Epidemiological studies of the naturally transformable bacterial pathogen Streptococcus pneumoniae have previously been confounded by high rates of recombination. Sequencing 240 isolates of the PMEN1 (Spain23F-1) multidrug-resistant lineage enabled base substitutions to be distinguished from polymorphisms arising through horizontal sequence transfer. Over 700 recombinations were detected, with genes encoding major antigens frequently affected. Among these were ten capsule switching events, one of which accompanied a population shift as vaccine-escape serotype 19A isolates emerged in the USA following the introduction of the conjugate polysaccharide vaccine. The evolution of resistance to fluoroquinolones, rifampicin and macrolides was observed to occur on multiple occasions. This study details how genomic plasticity within lineages of recombinogenic bacteria can permit adaptation to clinical interventions over remarkably short timescales.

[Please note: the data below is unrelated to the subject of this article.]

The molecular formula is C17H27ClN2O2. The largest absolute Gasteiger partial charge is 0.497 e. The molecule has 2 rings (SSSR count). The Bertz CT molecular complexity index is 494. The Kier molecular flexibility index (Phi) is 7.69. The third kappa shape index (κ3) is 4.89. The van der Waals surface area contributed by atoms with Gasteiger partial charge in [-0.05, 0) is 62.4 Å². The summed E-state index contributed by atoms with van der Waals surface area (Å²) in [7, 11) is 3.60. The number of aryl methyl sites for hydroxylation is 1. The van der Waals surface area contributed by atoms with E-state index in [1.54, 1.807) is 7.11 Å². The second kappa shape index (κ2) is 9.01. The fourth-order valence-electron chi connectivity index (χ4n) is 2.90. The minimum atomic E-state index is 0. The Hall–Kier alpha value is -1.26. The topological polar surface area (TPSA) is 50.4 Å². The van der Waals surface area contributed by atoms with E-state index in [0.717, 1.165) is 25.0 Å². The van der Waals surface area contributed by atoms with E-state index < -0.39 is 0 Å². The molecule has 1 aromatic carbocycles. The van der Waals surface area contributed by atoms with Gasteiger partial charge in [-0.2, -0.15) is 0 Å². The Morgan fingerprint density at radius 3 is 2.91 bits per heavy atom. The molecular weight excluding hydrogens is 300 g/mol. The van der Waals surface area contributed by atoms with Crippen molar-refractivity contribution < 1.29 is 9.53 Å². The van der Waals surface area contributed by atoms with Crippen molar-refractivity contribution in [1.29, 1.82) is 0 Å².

Staphylococcus aureus; Methicillin resistance; Community-acquired infections; Genotype
We describe the first reported case of endocarditis due to Neisseria skkuensis. The organism from the blood cultures taken on admission day was identified initially as unidentified Gram-negative cocci by Vitek2. Finally, it was identified as Neisseria skkuensis by 16 rRNA gene sequence analysis.
This study reports for the first time the AbaR4-type resistance island with the blaOXA-23 gene in two carbapenem-resistant A. nosocomialis isolates from South Korea and Thailand.
Vancomycin-intermediate resistance has not been previously reported among sequence type 72 (ST72) methicillin-resistant Staphylococcus aureus (MRSA) isolates of SCCmec type IV (ST72-MRSA-IV), which are distinctive community genotype strains in Korea. We report the first case of vancomycin treatment failure due to development of vancomycin-intermediate resistance in infection caused by an ST72-MRSA-IV isolate.